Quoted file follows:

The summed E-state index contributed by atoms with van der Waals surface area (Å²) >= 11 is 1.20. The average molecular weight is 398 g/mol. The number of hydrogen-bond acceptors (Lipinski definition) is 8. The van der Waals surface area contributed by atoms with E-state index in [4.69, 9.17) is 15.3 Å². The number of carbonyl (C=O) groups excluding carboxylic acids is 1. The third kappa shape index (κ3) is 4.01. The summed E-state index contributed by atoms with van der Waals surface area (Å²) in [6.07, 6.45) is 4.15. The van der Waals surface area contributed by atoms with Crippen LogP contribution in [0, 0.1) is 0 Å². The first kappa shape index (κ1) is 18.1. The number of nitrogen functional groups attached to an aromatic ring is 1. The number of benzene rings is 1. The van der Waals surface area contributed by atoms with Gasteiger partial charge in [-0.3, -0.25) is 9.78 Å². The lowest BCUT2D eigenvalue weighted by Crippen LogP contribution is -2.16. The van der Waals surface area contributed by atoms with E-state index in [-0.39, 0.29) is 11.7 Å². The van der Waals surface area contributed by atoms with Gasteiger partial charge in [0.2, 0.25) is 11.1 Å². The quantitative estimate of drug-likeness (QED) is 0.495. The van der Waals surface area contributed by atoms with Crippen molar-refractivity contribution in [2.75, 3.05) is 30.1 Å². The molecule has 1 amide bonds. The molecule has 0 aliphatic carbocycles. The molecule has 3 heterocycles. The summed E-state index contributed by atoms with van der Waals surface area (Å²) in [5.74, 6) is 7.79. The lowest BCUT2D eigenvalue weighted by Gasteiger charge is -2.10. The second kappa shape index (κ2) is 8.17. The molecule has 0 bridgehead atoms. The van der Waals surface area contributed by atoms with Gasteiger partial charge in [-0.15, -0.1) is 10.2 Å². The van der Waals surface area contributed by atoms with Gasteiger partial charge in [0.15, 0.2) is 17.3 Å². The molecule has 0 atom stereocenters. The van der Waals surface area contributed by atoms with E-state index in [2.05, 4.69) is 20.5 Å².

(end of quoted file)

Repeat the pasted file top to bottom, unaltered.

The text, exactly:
The summed E-state index contributed by atoms with van der Waals surface area (Å²) >= 11 is 1.20. The average molecular weight is 398 g/mol. The number of hydrogen-bond acceptors (Lipinski definition) is 8. The van der Waals surface area contributed by atoms with E-state index in [4.69, 9.17) is 15.3 Å². The number of carbonyl (C=O) groups excluding carboxylic acids is 1. The third kappa shape index (κ3) is 4.01. The summed E-state index contributed by atoms with van der Waals surface area (Å²) in [6.07, 6.45) is 4.15. The van der Waals surface area contributed by atoms with Crippen LogP contribution in [0, 0.1) is 0 Å². The first kappa shape index (κ1) is 18.1. The number of nitrogen functional groups attached to an aromatic ring is 1. The number of benzene rings is 1. The van der Waals surface area contributed by atoms with Gasteiger partial charge in [-0.3, -0.25) is 9.78 Å². The lowest BCUT2D eigenvalue weighted by Crippen LogP contribution is -2.16. The van der Waals surface area contributed by atoms with E-state index in [-0.39, 0.29) is 11.7 Å². The van der Waals surface area contributed by atoms with Gasteiger partial charge in [0.2, 0.25) is 11.1 Å². The quantitative estimate of drug-likeness (QED) is 0.495. The van der Waals surface area contributed by atoms with Crippen molar-refractivity contribution in [2.75, 3.05) is 30.1 Å². The molecule has 1 amide bonds. The molecule has 0 aliphatic carbocycles. The molecule has 3 heterocycles. The summed E-state index contributed by atoms with van der Waals surface area (Å²) in [5.74, 6) is 7.79. The lowest BCUT2D eigenvalue weighted by Gasteiger charge is -2.10. The second kappa shape index (κ2) is 8.17. The molecule has 0 bridgehead atoms. The van der Waals surface area contributed by atoms with Gasteiger partial charge in [-0.15, -0.1) is 10.2 Å². The van der Waals surface area contributed by atoms with Gasteiger partial charge in [0.15, 0.2) is 17.3 Å². The molecule has 0 atom stereocenters. The van der Waals surface area contributed by atoms with E-state index in [2.05, 4.69) is 20.5 Å².